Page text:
(*) Speaking of which, Ken Levine has a really interesting post on his blog where he embeds one of the most famous scenes from "The Honeymooners" and asks, without judgment, whether people (particularly those too young to know or care about "The Honeymooners" legacy) find it funny. There is, of course, no right or wrong answer, but it's a fascinating snapshot of evolving comedy tastes and how a show that's inspired so many other shows can seem really flat to those who might only know it's descendants.

Still, a very funny episode, and worth if if for no other reason than Ty Burrell's amazed delivery of "This is way better than cheesey garlic bread!"

What did everybody else think?

48 comments:

Alan Sepinwall said...

Also, given Steve Levitan's recent comments about his belief that the show is not supposed to be a documentary about these three families, why did Phil keep looking at the camera during the scenes at the hotel bar?

Cameron Hughes said...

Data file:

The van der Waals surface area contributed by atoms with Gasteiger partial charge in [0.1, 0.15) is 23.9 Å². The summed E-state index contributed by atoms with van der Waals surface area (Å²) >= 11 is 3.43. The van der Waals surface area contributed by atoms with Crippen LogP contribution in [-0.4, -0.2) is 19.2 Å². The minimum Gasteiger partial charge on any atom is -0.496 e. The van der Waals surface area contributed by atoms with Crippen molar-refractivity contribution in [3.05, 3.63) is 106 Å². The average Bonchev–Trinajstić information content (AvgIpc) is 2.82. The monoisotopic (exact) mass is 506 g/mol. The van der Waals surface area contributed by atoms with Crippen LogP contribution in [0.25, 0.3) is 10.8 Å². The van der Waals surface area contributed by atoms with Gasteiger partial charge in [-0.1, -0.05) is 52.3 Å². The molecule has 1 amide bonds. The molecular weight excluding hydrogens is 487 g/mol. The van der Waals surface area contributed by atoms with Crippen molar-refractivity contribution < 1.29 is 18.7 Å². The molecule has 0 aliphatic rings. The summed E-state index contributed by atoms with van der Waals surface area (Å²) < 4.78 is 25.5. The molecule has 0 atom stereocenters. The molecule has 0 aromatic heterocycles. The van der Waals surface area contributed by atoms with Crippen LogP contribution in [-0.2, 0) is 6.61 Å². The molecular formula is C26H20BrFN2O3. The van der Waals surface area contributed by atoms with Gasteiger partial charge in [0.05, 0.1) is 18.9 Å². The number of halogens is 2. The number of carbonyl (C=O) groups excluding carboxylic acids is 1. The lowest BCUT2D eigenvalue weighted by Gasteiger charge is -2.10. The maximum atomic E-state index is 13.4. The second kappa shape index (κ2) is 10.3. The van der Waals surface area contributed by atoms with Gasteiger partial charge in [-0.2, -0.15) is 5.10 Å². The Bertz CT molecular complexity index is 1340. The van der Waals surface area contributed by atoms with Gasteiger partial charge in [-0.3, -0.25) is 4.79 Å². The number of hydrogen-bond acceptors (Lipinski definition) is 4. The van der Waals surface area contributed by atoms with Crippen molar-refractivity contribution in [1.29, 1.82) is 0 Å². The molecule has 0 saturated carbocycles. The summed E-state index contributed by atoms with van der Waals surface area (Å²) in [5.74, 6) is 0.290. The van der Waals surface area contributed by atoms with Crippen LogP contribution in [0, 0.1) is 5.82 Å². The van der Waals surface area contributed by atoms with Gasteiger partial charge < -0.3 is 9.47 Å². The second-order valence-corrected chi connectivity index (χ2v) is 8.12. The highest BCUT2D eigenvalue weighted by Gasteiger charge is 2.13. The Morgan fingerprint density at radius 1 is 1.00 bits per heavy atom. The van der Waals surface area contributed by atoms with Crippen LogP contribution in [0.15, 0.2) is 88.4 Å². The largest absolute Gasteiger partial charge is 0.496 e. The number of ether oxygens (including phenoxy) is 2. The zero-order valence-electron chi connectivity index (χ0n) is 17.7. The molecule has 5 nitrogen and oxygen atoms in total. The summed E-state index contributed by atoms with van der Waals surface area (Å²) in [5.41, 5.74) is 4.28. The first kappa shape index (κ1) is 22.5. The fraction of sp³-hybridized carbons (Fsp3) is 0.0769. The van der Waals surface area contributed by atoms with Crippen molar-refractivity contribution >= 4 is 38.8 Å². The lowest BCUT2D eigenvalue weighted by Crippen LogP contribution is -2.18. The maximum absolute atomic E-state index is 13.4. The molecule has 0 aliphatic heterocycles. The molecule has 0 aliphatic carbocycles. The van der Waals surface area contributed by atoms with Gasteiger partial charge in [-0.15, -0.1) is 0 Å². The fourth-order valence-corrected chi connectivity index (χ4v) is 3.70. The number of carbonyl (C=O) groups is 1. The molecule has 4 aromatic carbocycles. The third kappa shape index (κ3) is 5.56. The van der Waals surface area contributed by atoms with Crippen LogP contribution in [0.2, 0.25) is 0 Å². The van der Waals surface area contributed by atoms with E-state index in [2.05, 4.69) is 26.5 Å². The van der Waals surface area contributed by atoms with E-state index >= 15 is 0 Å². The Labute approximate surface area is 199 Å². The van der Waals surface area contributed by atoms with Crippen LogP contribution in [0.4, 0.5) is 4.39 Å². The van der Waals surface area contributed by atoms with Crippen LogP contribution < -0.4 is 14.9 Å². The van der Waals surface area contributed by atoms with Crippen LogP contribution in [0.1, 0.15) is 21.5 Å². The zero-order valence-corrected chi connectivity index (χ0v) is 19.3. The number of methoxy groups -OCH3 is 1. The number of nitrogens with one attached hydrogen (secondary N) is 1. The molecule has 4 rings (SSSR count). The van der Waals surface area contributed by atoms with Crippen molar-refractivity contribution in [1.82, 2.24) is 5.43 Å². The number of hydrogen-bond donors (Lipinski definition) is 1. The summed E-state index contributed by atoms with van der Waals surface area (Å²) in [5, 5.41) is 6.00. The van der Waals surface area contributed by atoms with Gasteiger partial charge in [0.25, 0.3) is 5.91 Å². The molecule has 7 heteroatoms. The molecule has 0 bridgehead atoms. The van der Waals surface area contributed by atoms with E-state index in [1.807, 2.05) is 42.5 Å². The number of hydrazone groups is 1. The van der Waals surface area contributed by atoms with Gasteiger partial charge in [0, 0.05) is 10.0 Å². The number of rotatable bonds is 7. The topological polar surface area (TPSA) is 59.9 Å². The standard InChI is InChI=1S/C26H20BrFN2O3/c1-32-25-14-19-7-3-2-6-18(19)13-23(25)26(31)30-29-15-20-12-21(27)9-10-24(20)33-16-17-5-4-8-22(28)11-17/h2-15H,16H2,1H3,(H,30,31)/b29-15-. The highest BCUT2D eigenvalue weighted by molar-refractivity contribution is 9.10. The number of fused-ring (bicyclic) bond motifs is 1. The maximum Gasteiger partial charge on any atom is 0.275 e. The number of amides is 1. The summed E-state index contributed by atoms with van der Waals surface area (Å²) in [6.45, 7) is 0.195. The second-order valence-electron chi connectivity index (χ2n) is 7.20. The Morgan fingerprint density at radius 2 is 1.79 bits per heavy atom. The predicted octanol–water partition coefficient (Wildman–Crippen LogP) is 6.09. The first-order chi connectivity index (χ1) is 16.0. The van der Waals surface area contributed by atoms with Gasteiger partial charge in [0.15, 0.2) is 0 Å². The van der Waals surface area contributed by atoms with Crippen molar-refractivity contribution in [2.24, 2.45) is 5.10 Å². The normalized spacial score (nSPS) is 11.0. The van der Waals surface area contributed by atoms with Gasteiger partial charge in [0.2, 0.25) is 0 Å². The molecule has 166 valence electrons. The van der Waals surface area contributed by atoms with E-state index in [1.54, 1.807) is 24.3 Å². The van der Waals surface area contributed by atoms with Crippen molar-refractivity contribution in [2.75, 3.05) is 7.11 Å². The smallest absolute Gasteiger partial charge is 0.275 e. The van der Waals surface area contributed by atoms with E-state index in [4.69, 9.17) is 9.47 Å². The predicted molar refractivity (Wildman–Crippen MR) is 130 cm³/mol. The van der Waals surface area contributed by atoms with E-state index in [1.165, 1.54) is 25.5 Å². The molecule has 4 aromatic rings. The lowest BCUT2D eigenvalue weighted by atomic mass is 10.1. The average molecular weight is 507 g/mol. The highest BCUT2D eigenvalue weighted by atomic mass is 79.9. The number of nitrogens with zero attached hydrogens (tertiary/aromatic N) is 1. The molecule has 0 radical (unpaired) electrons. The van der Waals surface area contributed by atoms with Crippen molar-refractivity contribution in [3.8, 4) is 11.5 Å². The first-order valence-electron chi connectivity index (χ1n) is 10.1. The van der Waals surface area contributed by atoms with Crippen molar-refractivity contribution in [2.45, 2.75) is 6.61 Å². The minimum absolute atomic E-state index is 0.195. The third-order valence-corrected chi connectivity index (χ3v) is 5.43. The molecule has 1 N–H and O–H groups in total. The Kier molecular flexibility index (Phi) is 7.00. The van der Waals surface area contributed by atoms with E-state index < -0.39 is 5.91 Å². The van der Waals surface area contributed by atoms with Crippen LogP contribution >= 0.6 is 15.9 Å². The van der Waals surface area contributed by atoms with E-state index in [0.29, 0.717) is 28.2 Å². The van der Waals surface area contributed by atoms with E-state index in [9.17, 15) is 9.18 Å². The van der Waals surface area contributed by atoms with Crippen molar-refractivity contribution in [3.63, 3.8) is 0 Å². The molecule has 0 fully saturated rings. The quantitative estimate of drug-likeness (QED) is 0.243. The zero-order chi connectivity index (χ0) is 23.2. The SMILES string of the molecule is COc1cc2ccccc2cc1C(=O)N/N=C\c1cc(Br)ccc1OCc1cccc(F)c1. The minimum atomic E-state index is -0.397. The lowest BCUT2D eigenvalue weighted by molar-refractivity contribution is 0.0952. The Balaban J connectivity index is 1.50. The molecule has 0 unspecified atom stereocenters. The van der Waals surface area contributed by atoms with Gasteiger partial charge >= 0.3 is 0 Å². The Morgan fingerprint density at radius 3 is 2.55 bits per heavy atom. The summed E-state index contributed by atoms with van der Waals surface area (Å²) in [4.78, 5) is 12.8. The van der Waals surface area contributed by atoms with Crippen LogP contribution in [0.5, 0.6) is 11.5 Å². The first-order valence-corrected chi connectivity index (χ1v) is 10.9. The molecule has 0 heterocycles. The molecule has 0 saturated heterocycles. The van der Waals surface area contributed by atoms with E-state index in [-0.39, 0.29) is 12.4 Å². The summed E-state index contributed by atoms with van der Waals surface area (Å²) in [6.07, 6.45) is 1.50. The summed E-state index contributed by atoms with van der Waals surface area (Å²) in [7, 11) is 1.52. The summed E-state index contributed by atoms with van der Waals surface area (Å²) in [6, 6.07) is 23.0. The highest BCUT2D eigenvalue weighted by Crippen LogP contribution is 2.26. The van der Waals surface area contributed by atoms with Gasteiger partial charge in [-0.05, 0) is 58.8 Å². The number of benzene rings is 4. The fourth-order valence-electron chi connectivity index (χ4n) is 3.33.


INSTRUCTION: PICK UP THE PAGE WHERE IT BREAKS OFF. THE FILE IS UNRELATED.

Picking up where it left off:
For a married couple with a child, Cam and Mitchell aren't very affectionate to each other. Not even a kiss on Valentine's Day?

Alan Sepinwall said...

Cameron, I'm pretty sure we've never seen the two of them kiss - and I would not be surprised at all if that was a dictate coming down from the network.

jeffrey said...

julie bowen...wowza.

rachelmed said...

Another highlight for me was when Manny came over and immediately started pouring himself a drink as he told the story of the poetry stealing.

As far as Cam and Mitchell, I think we might have seen them kiss on the cheek or air kiss, but that's about it. I'd guess a network decision too.

Dan said...

Per usual, Phil stole the show. His nametag and detailed story brought the scene to a new level. The turtleneck and blazer didn't hurt either.

MitchP said...